There is also the coming of material digitalization. Yesterday we had a very limited range of material selection, so we had to find satisfaction in what we were provided by the producer of materials. Maybe tomorrow materials can be reorganized and combined in a very different and flexible way.
Yesterday raw materials created a very limited selection and to answer that we came up with manufacturing technology or intermediate components and a better product which is very much linear. But tomorrow we are expecting lots of different intermediate components which can be shared across many different industries and between ships, automobiles, airplanes. While today “final product” companies are dominating, tomorrow, medium and small companies that evolve can make different applicable parts and a wider market for that. Customers will be more interested to have products whose application doesn’t deteriorate from the day it was delivered. Like in the example of Lego, the process value enables the user to use the product across time that spans over a lifetime.
3D printing now can enable people to experience the joy of creation as a creative experience, which is essential for the growth of humans.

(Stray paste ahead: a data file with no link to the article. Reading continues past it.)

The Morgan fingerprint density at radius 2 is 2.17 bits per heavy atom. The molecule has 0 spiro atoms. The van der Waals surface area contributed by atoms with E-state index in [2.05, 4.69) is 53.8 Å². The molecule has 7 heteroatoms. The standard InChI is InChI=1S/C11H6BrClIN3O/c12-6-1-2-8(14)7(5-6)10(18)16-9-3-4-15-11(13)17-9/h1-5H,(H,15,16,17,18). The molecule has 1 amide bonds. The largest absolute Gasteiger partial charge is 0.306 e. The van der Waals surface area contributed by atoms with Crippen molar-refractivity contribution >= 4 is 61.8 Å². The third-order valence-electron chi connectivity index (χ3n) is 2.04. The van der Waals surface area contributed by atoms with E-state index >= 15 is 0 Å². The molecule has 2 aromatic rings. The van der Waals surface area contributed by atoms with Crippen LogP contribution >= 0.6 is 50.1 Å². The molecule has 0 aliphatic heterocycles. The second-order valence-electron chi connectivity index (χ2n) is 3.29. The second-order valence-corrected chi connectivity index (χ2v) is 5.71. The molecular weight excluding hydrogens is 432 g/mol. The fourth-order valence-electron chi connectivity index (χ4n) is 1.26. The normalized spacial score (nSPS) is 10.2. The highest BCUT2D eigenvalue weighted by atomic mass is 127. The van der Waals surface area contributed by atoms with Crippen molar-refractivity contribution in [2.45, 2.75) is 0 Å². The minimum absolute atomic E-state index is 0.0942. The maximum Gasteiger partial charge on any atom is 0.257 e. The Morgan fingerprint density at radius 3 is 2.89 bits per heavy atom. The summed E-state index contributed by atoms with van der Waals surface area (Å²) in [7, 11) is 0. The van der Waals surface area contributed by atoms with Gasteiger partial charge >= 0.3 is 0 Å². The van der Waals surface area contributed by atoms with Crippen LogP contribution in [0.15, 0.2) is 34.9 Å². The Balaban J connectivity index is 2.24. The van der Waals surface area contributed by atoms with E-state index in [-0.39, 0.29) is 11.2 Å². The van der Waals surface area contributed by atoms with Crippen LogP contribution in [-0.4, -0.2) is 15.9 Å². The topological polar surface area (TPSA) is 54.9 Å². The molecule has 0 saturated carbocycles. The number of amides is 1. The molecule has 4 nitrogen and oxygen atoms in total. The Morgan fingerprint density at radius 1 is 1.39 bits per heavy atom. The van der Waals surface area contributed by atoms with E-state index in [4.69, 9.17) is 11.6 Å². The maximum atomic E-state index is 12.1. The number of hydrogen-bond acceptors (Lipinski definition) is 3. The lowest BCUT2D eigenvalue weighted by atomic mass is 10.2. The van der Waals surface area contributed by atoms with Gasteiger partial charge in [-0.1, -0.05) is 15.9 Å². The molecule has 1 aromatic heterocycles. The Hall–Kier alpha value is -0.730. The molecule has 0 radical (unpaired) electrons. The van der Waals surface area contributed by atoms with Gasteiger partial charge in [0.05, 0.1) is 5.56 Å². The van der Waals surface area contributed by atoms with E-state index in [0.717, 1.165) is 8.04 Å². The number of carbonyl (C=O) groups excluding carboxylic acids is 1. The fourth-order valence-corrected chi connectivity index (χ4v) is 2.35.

To summarize, what characterizes humans is this: humans see the future. This is why engineers are here to create a future and life style that gets us away from the traditional framework of one-time-satisfaction experience. We should move much forward in a way which will enable us to make our dreams come true. In the age of exploration we are getting to a low-tech technology that improves the human experience. A restaurant chef might be highly-skilled but he or she still has a limited menu, in accordance to this, when we have to cook at home we have to rely on our limited skills and make use of what is left in the refrigerator to make a delicious meal. Theodore Roosevelt said: “Do what you can, with what you have, where you are”. To describe this in another way I will quote a famous American football coach of the Notre Dame College team who said, to collect the best players doesn’t mean having the best team; to make the best team you need flexible, adaptable players who will adapt to the situations.